Six Tips to Increase Employee Trust of Internal Investigations

Six Tips to Increase Employee Trust of Internal Investigations

 The most recent study of the nonprofit Ethics Resource Center concluded that an investigation process viewed as procedurally fair “substantially increases the chances that reporting employees will accept the [company’s] outcome.”

Earlier this week, I wrote a post about the research and also spoke with Sue Reisinger at Corporate Counsel about the implications of the research, suggesting that it is time for companies

  • to rethink how they handle internal compliance complaints; and
  • develop protocols and training curriculums that help translate the precepts of procedural fairness into daily practice.

Tips for Employers

Here are a few communication strategies and practical “how to” recommendations companies can use to increase the likelihood employees will first use internal reporting tools and that the reporting party will accept the results of the company’s internal investigation and refrain from raising the concern to third-parties on social media or to the government or adversarial counsel:

  • Humanize the reporting experience: Selection of the person(s) who will receive complaints is critical as appearing approachable and accessible is a key component of procedural fairness. Share the bio and picture of the person who will receive compliance reports with company employees.  Tell your employees why they can trust this person to receive their complaints and concerns.  Ensure that employees can make reports in their native language.
  • Explain what you’re doing and why: For many employees, making a compliance report can be a traumatic event. The jargon and procedures can be confusing and intimidating and many will fear retaliation.   Use simple terms to explain the process and reassure reporting employees that retaliation is prohibited for raising a concern in good faith.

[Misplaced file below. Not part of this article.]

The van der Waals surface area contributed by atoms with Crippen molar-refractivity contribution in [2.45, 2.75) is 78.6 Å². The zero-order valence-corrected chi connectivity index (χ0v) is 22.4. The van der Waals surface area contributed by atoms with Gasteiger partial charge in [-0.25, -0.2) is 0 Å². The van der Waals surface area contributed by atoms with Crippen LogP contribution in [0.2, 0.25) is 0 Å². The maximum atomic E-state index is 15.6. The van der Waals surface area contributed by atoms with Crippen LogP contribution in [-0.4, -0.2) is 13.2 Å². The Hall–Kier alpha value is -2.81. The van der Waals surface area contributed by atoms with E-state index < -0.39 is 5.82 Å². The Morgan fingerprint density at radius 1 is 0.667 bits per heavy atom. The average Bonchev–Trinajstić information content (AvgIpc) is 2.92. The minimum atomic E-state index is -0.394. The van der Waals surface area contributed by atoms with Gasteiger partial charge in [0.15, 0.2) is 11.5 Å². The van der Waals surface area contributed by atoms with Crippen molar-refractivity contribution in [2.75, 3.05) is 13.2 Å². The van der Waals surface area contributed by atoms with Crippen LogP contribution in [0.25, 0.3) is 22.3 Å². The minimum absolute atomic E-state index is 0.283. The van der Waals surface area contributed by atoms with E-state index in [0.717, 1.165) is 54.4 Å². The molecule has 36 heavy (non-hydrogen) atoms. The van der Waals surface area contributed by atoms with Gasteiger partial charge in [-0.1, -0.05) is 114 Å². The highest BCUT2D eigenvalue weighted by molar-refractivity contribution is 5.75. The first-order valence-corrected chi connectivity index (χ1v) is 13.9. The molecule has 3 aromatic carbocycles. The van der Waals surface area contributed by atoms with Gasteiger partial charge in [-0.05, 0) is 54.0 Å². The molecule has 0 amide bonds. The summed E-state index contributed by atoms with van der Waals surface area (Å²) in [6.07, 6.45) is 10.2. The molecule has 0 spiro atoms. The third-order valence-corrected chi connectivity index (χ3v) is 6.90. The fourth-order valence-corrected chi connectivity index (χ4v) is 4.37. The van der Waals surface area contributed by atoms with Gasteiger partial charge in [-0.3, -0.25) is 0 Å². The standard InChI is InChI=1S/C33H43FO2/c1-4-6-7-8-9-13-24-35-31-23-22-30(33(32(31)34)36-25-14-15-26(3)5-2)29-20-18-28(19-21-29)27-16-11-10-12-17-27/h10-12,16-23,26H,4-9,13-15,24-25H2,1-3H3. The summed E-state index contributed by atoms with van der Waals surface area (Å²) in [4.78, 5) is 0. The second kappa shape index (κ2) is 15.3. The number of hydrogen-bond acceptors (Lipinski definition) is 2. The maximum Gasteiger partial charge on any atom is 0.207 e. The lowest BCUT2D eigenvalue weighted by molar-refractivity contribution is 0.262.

• Manage expectations.  If an investigation is warranted, explain how the investigator will be selected and the anticipated timing of the investigation.  Establish a process to “check-in” periodically with the reporting employee.
  • Carefully select a well-trained and neutral investigator.  Research shows whether the reporter trusted the investigator was critical to whether the reporter perceived the investigation as procedurally fair.   When communicating with the complaining employee, the accused employee and witnesses, the investigator needs to make eye contact and use body language that conveys respect.
  • Close the loop with the reporting employee, accused and any witnesses interviewed.   Even in situations where confidentiality concerns preclude the ability to share the results of the investigation, closing the loop with everyone who participated in the process is critical.  Closing the loop, gives the opportunity for the company to assure the participants that the company works hard to apply its compliance policies in a consistent manner.  One strategy for doing this where confidentiality precludes sharing the actual results any corrective action or the results of the investigation is for the company to provide an overview of the company’s neutral, fact-based, and unbiased decision-making process.
  • “Market” your reporting and compliance programs.  Develop a communication plan and consider periodically sharing high level and appropriately sanitized summaries of compliance investigations and/or the types of numbers of reports being received and resolved.  Where appropriate, thank the reporting employee and the employees who participated in the investigation.”

 Read more articles about managing workplace conflict at Win-Win HR, a blog by Lorene Schaefer.

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